01/06/2011 2:41PM

Q&A: Forest Boyce

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Jim McCue/Maryland Jockey Club

As an apprentice for almost all of 2010, she led all Maryland-based riders in victories while winning titles at both the summer and fall meets at Laurel. She is an Eclipse Award finalist for top apprentice jockey.

Birthdate: Oct. 8, 1984, in Baltimore, Md.

Family: Single

Got into racing because . . . “I grew up showing and fox hunting and belonged to a pony club as a kid, as well. When I was 11, I started working for trainer Mikey Smithwick at his farm. Once I started working for him, I really got into it. It was such a fun experience. He had donkeys, racehorses, and a mule. It was a fun atmosphere for a kid. He was so great with children. He taught me everything. I started breaking babies and got on a few older horses that were easy to ride. I learned a lot from him. We’d go out in the field and jump bareback on some of the steeplechase horses. That’s fun when you’re a kid.”

First job at the track? “I worked for Holly Robinson. That wasn’t a steady job. My first steady job was with Dickie Small, back in high school.”

How did you make the transition to becoming a race rider? “Dickie and my parents went to college. They didn’t want me to become a jockey because it’s a tough life to live. They wanted me to go to school. They were protective that way. But Dickie started to help me once he realized this is what I wanted to do. I still worked for different people when I was in college. Dickie was always good to me. I would work for him in the morning, then go to college. I then worked at Delaware for Jonathan Sheppard. I wanted to get a change of scenery and work for someone else. Then, after college, I worked for Gary Capuano at Laurel. Each of those trainers is different, but each one is a real good horseman. I learned a lot of different things working for them. I think it really helped when I started to ride. When I first started, I didn’t have an agent. I did it all on my own. I was very shy. That taught me how to go out and sell myself to people, talk to them all.”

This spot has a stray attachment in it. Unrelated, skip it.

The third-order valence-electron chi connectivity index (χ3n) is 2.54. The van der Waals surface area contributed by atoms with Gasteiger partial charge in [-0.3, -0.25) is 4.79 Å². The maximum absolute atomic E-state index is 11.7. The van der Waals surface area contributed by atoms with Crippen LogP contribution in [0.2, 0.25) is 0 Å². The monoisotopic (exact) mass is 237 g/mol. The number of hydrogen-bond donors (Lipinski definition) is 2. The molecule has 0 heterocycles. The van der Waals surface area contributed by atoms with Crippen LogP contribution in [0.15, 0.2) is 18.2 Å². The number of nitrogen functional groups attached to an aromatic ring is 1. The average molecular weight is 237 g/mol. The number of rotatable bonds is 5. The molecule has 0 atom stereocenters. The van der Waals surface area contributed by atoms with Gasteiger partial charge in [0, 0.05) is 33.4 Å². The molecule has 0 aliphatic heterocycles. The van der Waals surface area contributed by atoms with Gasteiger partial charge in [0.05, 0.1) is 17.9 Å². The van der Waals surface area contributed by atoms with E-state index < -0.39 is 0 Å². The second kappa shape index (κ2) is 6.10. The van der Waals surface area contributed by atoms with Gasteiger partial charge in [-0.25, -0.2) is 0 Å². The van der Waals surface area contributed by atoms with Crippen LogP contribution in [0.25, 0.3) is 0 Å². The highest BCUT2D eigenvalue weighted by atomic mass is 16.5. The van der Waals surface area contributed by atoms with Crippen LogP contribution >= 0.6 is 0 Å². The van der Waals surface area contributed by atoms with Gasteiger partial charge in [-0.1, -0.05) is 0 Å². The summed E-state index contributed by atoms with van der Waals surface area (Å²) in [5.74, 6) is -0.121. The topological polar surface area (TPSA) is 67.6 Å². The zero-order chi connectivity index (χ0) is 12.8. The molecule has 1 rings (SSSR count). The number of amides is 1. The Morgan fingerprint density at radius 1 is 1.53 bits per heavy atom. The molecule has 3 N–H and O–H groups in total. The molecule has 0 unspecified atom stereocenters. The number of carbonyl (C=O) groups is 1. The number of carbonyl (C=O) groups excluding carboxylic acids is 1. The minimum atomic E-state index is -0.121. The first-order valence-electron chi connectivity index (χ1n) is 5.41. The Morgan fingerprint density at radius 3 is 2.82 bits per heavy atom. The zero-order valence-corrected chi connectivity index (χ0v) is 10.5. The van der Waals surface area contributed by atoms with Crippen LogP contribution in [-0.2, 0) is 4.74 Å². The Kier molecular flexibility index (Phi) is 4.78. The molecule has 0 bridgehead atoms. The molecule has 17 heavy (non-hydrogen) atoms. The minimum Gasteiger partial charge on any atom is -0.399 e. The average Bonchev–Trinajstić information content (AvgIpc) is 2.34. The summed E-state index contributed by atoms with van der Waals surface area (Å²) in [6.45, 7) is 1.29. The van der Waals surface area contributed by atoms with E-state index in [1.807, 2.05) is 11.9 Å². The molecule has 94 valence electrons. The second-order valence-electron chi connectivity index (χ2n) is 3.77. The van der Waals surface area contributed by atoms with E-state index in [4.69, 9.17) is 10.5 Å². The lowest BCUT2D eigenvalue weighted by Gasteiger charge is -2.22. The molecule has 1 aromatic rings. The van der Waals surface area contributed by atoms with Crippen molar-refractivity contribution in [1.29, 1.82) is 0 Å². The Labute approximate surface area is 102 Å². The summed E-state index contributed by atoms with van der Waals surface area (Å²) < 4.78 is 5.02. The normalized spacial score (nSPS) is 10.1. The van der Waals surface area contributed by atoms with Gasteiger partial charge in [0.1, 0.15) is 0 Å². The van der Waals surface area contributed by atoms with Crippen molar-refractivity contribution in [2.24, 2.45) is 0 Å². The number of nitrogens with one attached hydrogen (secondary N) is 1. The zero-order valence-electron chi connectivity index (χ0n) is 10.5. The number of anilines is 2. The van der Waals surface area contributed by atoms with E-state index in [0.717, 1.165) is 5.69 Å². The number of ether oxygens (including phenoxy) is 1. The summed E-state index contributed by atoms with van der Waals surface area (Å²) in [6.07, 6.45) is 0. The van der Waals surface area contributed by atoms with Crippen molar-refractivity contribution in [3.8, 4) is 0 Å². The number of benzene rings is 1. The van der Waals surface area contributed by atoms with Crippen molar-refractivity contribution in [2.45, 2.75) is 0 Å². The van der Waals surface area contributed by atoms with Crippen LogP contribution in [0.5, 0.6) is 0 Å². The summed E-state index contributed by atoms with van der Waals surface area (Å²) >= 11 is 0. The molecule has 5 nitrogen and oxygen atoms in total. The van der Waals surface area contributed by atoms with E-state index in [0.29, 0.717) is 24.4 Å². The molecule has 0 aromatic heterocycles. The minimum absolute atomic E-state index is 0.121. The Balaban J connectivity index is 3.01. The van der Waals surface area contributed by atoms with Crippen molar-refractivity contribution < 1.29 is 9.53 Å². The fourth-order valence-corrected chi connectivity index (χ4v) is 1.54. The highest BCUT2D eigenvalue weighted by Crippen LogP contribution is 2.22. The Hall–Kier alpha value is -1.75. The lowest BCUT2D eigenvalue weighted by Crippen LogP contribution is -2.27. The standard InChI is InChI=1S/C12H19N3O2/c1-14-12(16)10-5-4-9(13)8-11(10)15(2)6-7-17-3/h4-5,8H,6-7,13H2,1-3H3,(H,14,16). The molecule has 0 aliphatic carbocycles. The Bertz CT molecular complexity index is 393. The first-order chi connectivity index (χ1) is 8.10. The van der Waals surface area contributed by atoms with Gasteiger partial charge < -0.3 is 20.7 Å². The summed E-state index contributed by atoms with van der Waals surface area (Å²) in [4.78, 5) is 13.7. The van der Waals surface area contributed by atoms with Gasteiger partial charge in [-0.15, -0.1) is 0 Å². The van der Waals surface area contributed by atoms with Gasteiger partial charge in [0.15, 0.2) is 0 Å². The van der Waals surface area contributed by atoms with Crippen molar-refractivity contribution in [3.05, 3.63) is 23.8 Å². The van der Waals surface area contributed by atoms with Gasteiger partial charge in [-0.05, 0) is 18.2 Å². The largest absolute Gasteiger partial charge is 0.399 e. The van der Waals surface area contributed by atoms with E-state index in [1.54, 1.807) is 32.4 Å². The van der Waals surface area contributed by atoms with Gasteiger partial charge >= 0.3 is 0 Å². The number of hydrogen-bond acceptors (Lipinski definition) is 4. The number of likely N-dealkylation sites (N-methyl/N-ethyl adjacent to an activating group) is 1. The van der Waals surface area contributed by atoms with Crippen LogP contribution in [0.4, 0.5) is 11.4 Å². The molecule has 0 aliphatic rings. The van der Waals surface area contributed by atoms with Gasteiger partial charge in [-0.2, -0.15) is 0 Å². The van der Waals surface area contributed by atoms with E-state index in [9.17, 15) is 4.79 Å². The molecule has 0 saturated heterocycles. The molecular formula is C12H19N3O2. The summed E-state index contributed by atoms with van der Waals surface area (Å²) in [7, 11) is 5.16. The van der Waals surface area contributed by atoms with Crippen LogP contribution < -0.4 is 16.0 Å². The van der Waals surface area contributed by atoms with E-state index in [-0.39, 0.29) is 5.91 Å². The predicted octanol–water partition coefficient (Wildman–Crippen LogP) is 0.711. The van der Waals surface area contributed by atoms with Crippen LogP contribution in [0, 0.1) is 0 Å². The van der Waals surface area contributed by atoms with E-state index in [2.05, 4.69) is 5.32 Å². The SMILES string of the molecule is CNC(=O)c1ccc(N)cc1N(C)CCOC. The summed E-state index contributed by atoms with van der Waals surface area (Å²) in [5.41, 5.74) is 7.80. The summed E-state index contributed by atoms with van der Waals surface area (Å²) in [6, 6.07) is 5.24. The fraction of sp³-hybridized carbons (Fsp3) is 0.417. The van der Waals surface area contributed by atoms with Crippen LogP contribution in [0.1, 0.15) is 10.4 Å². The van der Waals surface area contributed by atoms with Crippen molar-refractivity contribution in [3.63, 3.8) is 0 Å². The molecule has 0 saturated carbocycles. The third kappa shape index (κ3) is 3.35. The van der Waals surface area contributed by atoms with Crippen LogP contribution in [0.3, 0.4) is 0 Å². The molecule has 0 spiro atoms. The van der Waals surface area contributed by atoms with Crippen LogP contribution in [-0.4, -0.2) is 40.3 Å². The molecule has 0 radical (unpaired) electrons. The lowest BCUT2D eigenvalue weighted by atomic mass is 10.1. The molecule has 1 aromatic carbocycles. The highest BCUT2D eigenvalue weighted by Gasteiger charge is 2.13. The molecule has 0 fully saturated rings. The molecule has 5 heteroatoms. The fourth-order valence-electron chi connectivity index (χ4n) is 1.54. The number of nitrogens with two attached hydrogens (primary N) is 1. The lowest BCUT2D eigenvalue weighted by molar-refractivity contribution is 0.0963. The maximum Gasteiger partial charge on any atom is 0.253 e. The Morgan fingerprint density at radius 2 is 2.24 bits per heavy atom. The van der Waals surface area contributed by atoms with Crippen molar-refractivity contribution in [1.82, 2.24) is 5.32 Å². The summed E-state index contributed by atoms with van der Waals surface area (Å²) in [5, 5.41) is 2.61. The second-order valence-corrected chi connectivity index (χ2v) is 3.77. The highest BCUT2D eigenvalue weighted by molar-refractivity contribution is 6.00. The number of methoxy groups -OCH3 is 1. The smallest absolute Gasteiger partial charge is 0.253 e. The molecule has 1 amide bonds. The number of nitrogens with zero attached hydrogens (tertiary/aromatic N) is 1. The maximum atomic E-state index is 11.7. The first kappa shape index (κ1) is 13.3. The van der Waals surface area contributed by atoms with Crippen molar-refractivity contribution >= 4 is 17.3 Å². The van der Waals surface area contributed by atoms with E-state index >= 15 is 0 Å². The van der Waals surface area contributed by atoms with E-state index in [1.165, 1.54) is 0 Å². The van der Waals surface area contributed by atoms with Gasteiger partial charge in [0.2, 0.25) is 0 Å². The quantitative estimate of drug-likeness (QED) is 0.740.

Where did you go to college? “I have a Bachelor of Fine Arts from the Maryland Institute College of Art. I studied drawing. Nature drawing, figure drawing.”

Do you think it helped your career by starting off at a later age than most apprentice jockeys? “Absolutely. It all really helped. I don’t think I would have been ready or mature enough to ride at 16 or 17. As much as I hated going to college, Dickie and my parents were right. I needed to go. It helped me grow up.”

How happy are you with the way the past year has gone? “I’m super thrilled. It doesn’t get much better than that. The year started off so slow. Me and my current agent, Jay Burris, really worked through a lot, trying to get my footing. I had great opportunities at Colonial last summer. I like riding on turf. I went from winning one race now and then to winning nearly one a day there.”

Do you think you have a chance to win the Eclipse Award as top apprentice jockey for 2010? “That never even crossed my mind. I was just trying to win. I don’t pay much attention to that. I just try to focus on the horses I’m riding. I don’t like to look too far in advance.”